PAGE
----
Advances in horticulture

The horticulture industry is vast, varied and always improving. Its history can be traced back thousands of years, to the period when humans began transitioning from hunter-gatherer lifestyles to more settled communities. Let’s take a closer look at advances in horticulture!

Once conscious cultivation of plants began, efforts to improve the process came with it, leading to the impressive advances we all benefit from today.

In the last 20 years, advances in horticulture have come by leaps and bounds in various fields. For gardeners, this means a dizzying range of new ornamental beauties to choose from. Whether you want bigger blooms or new colour, growers have dedicated years to making those dreams come true. These few examples of standout plants demonstrate just how far the industry has come, and the potential it has to grow in the future.

More Blooms: Supertunias

Petunias are one of the most beloved annuals around the world, known for their stunning colour and impressive range. Whether planted in pots as features, hung from patios in baskets or used to brighten up garden beds, petunias always perform. Supertunias are hybrids that deliver more of the best parts of these plants – their flowers. They bloom so prolifically (especially when grown in perfect conditions) that it is almost difficult to see the leaves through the carpets of colour.

Interesting Foliage: Pelargonium x hortorum

Many garden plants are favoured first and foremost for their flowers. Foliage usually comes second, but not when it comes to these pelargonium hybrids. A cross between Pelargonium zonale and Pelargonium inquinans, Pelargonium x hortorum is sometimes known as the fancy leaf geranium, perfectly describing the benefits of this wonderful plant. The foliage features splashes of patterns and colour that add interest even when the plant is not in flower.

Bigger Blooms: Plectranthus ‘Magic Mona’

Appreciated for their low-maintenance nature and ability to thrive in the shade, Plectranthus species are popular ornamental plants around the world but particularly in South Africa where 44 species are native. One new Plectranthus certainly stands out from the rest – ‘Magic Mona’. Released by De Wet Plant Breeders, this plant has gorgeous purple blooms that tower above the foliage. As stunning as their colour is, what sets these flowers apart is their size, growing much larger than similar Plectranthus species. The plant remains compact overall – a perfect addition to any shade garden.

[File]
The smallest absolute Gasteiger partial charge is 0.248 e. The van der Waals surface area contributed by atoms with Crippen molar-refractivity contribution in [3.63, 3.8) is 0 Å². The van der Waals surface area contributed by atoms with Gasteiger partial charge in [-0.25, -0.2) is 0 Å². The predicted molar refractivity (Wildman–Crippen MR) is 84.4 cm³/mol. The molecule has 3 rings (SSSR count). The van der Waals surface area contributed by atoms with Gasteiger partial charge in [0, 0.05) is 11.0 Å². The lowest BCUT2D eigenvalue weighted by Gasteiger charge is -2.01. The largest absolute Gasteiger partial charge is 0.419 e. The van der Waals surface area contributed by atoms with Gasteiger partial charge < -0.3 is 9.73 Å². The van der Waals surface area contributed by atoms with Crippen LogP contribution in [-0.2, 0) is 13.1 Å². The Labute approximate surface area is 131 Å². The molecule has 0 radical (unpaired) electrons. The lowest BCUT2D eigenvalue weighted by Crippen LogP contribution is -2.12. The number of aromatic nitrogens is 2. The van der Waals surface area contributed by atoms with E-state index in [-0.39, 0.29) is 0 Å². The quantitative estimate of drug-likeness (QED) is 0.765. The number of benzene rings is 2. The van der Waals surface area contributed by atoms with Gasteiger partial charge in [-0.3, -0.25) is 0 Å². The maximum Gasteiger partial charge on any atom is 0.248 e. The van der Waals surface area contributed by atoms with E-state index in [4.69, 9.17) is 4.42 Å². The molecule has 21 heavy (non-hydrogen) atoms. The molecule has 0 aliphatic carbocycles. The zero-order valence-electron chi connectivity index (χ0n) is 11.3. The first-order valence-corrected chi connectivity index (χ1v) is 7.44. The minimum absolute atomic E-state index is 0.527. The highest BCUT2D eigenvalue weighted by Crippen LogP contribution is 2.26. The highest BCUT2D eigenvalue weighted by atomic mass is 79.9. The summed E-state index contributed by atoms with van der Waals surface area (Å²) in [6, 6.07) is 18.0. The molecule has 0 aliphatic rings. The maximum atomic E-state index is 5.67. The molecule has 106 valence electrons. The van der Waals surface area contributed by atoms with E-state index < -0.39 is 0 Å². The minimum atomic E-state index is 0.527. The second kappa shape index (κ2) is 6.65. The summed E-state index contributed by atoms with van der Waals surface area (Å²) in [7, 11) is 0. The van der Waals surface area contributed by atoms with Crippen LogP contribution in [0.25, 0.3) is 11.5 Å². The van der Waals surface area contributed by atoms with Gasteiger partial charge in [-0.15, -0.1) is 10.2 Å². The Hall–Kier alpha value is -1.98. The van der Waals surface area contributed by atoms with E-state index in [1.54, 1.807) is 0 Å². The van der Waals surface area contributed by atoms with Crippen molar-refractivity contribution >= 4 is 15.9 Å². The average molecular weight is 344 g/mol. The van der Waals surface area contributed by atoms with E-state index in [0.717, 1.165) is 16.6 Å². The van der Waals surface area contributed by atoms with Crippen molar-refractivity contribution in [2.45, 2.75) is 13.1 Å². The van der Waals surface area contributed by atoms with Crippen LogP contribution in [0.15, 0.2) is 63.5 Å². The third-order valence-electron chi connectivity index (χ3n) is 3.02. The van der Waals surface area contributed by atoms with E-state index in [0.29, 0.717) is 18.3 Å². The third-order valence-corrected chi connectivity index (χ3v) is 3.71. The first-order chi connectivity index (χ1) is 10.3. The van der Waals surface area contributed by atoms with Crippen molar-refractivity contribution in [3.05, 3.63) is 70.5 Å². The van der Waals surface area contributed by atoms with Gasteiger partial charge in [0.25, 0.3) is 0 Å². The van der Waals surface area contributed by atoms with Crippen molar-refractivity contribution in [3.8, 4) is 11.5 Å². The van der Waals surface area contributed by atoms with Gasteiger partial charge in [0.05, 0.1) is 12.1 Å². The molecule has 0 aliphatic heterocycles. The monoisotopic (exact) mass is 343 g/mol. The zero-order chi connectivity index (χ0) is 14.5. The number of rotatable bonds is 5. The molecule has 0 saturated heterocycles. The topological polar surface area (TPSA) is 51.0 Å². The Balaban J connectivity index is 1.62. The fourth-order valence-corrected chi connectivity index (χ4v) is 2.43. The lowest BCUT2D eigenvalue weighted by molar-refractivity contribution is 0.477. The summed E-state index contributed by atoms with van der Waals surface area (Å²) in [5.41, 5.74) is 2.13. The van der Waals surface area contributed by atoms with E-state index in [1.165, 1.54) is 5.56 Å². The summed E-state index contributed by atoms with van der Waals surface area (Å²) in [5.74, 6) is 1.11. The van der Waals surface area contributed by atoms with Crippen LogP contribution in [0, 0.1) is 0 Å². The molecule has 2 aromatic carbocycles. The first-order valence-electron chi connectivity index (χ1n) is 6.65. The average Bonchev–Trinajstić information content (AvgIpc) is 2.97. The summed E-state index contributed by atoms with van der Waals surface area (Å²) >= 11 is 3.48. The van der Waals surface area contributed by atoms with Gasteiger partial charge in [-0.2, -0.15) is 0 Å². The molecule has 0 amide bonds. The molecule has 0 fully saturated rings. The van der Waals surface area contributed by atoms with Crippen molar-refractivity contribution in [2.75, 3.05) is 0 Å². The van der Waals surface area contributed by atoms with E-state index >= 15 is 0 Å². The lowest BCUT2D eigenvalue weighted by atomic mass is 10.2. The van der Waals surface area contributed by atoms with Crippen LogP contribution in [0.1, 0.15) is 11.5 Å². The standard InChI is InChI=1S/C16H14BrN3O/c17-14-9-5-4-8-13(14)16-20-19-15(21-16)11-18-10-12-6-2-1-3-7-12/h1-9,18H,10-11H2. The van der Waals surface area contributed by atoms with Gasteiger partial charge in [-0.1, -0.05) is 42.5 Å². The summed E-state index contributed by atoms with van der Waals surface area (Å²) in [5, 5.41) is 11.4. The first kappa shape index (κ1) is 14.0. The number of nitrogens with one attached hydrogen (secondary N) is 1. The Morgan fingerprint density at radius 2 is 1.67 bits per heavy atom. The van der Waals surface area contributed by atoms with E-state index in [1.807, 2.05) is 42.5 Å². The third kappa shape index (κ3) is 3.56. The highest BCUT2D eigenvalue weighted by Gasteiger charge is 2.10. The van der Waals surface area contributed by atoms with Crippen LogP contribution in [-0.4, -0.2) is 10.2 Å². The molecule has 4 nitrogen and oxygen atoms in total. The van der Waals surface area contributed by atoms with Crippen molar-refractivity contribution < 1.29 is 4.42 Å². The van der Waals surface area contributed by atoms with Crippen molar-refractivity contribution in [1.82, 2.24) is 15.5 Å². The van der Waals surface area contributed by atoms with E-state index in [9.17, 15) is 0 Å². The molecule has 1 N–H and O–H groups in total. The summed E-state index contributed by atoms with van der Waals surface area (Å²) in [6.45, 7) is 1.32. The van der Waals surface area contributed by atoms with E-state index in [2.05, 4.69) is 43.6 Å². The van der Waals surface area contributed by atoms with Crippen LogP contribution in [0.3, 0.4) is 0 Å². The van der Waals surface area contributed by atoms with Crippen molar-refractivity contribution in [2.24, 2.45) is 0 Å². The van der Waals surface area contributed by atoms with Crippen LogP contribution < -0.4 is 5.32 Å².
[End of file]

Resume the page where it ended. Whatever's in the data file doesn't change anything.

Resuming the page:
READ MORE: Interested in the history of gardening? Click here!

Better Colour: Salvia ‘Black and Bloom

Blue is a colour rarely found in nature. Even in the world of flowers – a stunning kaleidoscope of colour – there are few with a clearly blue hue. That’s where Salvia ‘Black and Bloom’ comes in. This beloved perennial has flowers with a piercing cobalt blue that instantly stand out in any garden bed. The stems of these blooms are a contrasting deep black, intensifying the blue and creating a dramatic look bound to turn heads.

Longer Blooms: Hydrangea ‘Endless Summer’

Anyone interested in hydrangeas will undoubtedly have heard of the ‘Endless Summer’ range. One of the outstanding values is that these bigleaf hydrangeas bloom on both new and old wood. True to their name, they are known for blooming in South Africa from October to April with the right care. This first reblooming hydrangea was released in 2004 and quickly came
to dominate the market. The flowers are impressively large and come in a range of popular colours to suit any garden design.

Compact Growth: Dwarf Alstroemeria

Native to South America, Alstroemerias are also known as Inca lilies, with unique blooms that are instantly recognisable in the garden or in a vase. As large plants with rambling stems that look quite untidy, they are mostly used by growers as cut flowers rather than sold as garden plants. But, that’s where the dwarf hybrids come in. Dwarf alstroemerias are much more compact and neat, but still produce the stunning flowers they are known for. They are ideal candidates for cut flower gardens or any perennial beds.

Deeper Colour: Lagerstroemia ‘Black Diamond’

‘Black and Bloom’ isn’t the only new beauty bringing the drama. Commonly known as pride of India, this hybrid features deep black foliage that looks completely different to the standard Lagerstroemia found in home gardens. This intense black colour also makes the flowers pop throughout summer. These blooms are typically purple, but for even more contrast, look for pure white. ‘Black Diamond’ is low-maintenance and tolerant of cold temperatures, a great addition to any backyard.

Great For Containers: Aloe ‘Hedgehog’

Aloes are a South African garden staple, bringing colour and life when the temperatures drop in winter. Unfortunately, not every garden has the space for the larger aloe species we all know and love. That’s where ‘Hedgehog’ comes in. This adorable dwarf aloe was developed in South Africa and retains the sought-after blooms of bigger aloes with a more compact size. This makes them ideal for growing in containers or planting outdoors in small gardens. With ease of care and manageable size, this aloe hybrid is versatile and an absolute must-have.

Local Made Famous: Calla lilies

Species in the Zantedeschia genus are native to southern Africa, famous worldwide for their wonderful flowers. These arums were adopted by growers around the world and hybridised to produce the many cultivars on the market today. You can find a calla lily in almost any colour, also sporting slightly different sizes and shapes. When you pick up one of these popular hybrids, be sure to remember their humble origins as one of our local plants made famous.

READ MORE: Want to know more about Calla lilies? Click here

The Gardener